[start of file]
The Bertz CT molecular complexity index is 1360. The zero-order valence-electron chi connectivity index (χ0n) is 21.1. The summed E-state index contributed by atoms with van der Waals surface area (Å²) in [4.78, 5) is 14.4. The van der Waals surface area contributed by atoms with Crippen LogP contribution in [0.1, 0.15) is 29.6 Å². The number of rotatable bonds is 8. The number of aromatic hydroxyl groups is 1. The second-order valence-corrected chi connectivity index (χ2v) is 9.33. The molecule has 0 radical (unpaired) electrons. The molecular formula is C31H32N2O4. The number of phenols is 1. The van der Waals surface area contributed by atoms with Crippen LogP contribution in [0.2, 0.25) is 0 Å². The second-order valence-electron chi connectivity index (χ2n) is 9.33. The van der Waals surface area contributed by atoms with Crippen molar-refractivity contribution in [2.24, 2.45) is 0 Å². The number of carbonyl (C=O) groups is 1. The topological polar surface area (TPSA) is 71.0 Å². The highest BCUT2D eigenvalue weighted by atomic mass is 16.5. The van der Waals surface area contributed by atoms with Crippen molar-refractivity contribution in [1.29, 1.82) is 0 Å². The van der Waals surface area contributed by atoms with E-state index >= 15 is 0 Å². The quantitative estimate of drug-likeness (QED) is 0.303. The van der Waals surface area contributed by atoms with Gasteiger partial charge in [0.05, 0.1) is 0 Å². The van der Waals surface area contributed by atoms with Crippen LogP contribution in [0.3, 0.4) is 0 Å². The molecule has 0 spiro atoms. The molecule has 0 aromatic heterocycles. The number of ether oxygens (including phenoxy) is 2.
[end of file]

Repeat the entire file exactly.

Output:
The Bertz CT molecular complexity index is 1360. The zero-order valence-electron chi connectivity index (χ0n) is 21.1. The summed E-state index contributed by atoms with van der Waals surface area (Å²) in [4.78, 5) is 14.4. The van der Waals surface area contributed by atoms with Crippen LogP contribution in [0.1, 0.15) is 29.6 Å². The number of rotatable bonds is 8. The number of aromatic hydroxyl groups is 1. The second-order valence-corrected chi connectivity index (χ2v) is 9.33. The molecule has 0 radical (unpaired) electrons. The molecular formula is C31H32N2O4. The number of phenols is 1. The van der Waals surface area contributed by atoms with Crippen LogP contribution in [0.2, 0.25) is 0 Å². The second-order valence-electron chi connectivity index (χ2n) is 9.33. The van der Waals surface area contributed by atoms with Crippen molar-refractivity contribution in [2.24, 2.45) is 0 Å². The number of carbonyl (C=O) groups is 1. The topological polar surface area (TPSA) is 71.0 Å². The highest BCUT2D eigenvalue weighted by atomic mass is 16.5. The van der Waals surface area contributed by atoms with Crippen molar-refractivity contribution in [1.29, 1.82) is 0 Å². The van der Waals surface area contributed by atoms with E-state index >= 15 is 0 Å². The quantitative estimate of drug-likeness (QED) is 0.303. The van der Waals surface area contributed by atoms with Gasteiger partial charge in [0.05, 0.1) is 0 Å². The van der Waals surface area contributed by atoms with Crippen LogP contribution in [0.3, 0.4) is 0 Å². The molecule has 0 spiro atoms. The molecule has 0 aromatic heterocycles. The number of ether oxygens (including phenoxy) is 2.